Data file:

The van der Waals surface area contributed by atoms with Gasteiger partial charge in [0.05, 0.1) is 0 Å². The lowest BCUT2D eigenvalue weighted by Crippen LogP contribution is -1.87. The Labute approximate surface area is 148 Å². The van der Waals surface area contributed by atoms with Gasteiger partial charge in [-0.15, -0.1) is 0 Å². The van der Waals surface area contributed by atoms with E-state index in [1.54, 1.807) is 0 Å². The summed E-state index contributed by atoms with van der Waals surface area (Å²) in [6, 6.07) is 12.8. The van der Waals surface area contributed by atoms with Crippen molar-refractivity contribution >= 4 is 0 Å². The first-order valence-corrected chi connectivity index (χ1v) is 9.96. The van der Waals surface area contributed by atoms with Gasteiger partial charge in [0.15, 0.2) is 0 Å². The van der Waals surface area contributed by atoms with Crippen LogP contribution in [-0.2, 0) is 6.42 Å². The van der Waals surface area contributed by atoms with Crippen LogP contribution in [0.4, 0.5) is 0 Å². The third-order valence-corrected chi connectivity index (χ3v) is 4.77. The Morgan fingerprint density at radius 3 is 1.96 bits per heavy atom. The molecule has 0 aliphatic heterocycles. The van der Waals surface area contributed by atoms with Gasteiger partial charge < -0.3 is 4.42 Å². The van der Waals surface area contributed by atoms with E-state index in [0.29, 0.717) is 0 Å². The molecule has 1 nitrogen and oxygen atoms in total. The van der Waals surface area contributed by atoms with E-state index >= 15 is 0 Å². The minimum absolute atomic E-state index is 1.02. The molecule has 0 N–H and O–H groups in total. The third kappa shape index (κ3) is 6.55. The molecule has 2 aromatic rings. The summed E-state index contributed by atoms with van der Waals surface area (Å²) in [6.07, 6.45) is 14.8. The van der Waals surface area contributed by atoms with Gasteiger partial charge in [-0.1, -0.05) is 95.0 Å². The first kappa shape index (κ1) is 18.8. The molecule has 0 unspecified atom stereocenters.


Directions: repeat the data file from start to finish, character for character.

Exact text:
The van der Waals surface area contributed by atoms with Gasteiger partial charge in [0.05, 0.1) is 0 Å². The lowest BCUT2D eigenvalue weighted by Crippen LogP contribution is -1.87. The Labute approximate surface area is 148 Å². The van der Waals surface area contributed by atoms with Gasteiger partial charge in [-0.15, -0.1) is 0 Å². The van der Waals surface area contributed by atoms with E-state index in [1.54, 1.807) is 0 Å². The summed E-state index contributed by atoms with van der Waals surface area (Å²) in [6, 6.07) is 12.8. The van der Waals surface area contributed by atoms with Crippen molar-refractivity contribution >= 4 is 0 Å². The first-order valence-corrected chi connectivity index (χ1v) is 9.96. The van der Waals surface area contributed by atoms with Gasteiger partial charge in [0.15, 0.2) is 0 Å². The van der Waals surface area contributed by atoms with Crippen LogP contribution in [-0.2, 0) is 6.42 Å². The van der Waals surface area contributed by atoms with Crippen LogP contribution in [0.4, 0.5) is 0 Å². The third-order valence-corrected chi connectivity index (χ3v) is 4.77. The Morgan fingerprint density at radius 3 is 1.96 bits per heavy atom. The molecule has 0 aliphatic heterocycles. The van der Waals surface area contributed by atoms with Gasteiger partial charge < -0.3 is 4.42 Å². The van der Waals surface area contributed by atoms with E-state index in [0.29, 0.717) is 0 Å². The molecule has 1 nitrogen and oxygen atoms in total. The van der Waals surface area contributed by atoms with E-state index >= 15 is 0 Å². The minimum absolute atomic E-state index is 1.02. The molecule has 0 N–H and O–H groups in total. The third kappa shape index (κ3) is 6.55. The molecule has 2 aromatic rings. The summed E-state index contributed by atoms with van der Waals surface area (Å²) in [6.07, 6.45) is 14.8. The van der Waals surface area contributed by atoms with Gasteiger partial charge in [-0.1, -0.05) is 95.0 Å². The first kappa shape index (κ1) is 18.8. The molecule has 0 unspecified atom stereocenters.